Lamotrigine in absence and primary generalized epilepsies.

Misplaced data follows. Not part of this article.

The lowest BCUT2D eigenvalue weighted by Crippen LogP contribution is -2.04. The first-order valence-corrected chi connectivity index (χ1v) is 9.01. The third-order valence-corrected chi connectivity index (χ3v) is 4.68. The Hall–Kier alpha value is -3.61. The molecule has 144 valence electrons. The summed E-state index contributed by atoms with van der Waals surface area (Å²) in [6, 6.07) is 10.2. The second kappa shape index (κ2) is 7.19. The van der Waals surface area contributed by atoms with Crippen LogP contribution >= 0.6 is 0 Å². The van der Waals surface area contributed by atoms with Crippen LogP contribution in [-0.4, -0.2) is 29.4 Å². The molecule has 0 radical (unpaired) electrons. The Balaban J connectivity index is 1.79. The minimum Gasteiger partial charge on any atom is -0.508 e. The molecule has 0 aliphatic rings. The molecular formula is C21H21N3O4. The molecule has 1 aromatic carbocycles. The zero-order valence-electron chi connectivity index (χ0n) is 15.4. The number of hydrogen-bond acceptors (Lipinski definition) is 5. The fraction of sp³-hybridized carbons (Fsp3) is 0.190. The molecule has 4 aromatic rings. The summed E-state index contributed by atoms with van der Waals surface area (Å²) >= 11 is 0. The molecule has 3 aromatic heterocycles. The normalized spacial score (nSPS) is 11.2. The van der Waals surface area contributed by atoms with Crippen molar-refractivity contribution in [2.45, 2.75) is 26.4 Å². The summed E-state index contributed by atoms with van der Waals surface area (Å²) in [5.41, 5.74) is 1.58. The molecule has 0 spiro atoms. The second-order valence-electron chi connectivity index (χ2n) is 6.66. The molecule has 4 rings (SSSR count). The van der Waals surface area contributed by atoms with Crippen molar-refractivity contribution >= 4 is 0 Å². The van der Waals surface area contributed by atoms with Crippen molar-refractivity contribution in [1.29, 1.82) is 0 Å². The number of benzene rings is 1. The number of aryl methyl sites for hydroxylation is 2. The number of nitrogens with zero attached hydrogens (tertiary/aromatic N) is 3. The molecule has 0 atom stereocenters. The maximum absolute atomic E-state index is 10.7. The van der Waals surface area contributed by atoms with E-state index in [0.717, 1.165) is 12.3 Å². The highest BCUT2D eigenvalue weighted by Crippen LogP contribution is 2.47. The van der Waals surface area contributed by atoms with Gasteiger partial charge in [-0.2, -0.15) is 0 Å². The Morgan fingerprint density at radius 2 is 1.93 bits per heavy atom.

Although lamotrigine has been approved in the United States as adjunctive therapy for partial seizures in patients older than 12 years, there is increasing evidence that it is just as effective, if not more effective, in the treatment of generalized seizures. A large number of open-label studies and some single-blind data, all using lamotrigine as add-on therapy in patients with previously refractory generalized seizures, are available. Controlled studies, some on newly diagnosed, previously untreated patients with generalized seizures are ongoing. Investigations have demonstrated that patients with the following generalized seizure types improve with lamotrigine add-on therapy: Typical and atypical absence, atonic, generalized tonic-clonic, myoclonic, and clonic seizures. Response rates, defined as the percentage of patients with better than 50% reduction in seizure frequency, have been, depending on seizure type, in the range of 30% to 56%, with 0 to 33% of the patients becoming seizure free. The best responses have been noted in typical and atypical absences, and atonic seizures. Children and adults appear to have comparable responses. In addition, add-on studies in patients with specific, previously refractory, epilepsy syndromes have demonstrated that the best improvement in seizure control occurs in patients with petit mal epilepsy, "other symptomatic" generalized epilepsies, and in Lennox-Gastaut syndrome, followed by patients with other myoclonic epilepsies, myoclonic absence and West syndrome. Many previously refractory patients are able to achieve lamotrigine monotherapy. However, patients with nonprogressive myoclonic epilepsy have little, if any, response. Early data from ambulatory encephalographic (EEG) recordings in patients with previously refractory absence seizures, and from controlled studies on patients with newly diagnosed typical absence seizures, appear to confirm the efficacy of lamotrigine in those patients. Controlled studies are ongoing in patients with absence seizures, in patients with generalized tonic-clonic seizures, and in patients with Lennox-Gastaut syndrome. Dosing in generalized seizures is similar to that for partial seizures. Because of the shorter half-life of lamotrigine in children, as compared to adults, higher (mg/kg) doses are often needed in young patients. We conclude that lamotrigine is a promising drug for absence and primary generalized seizures in both children and adults.
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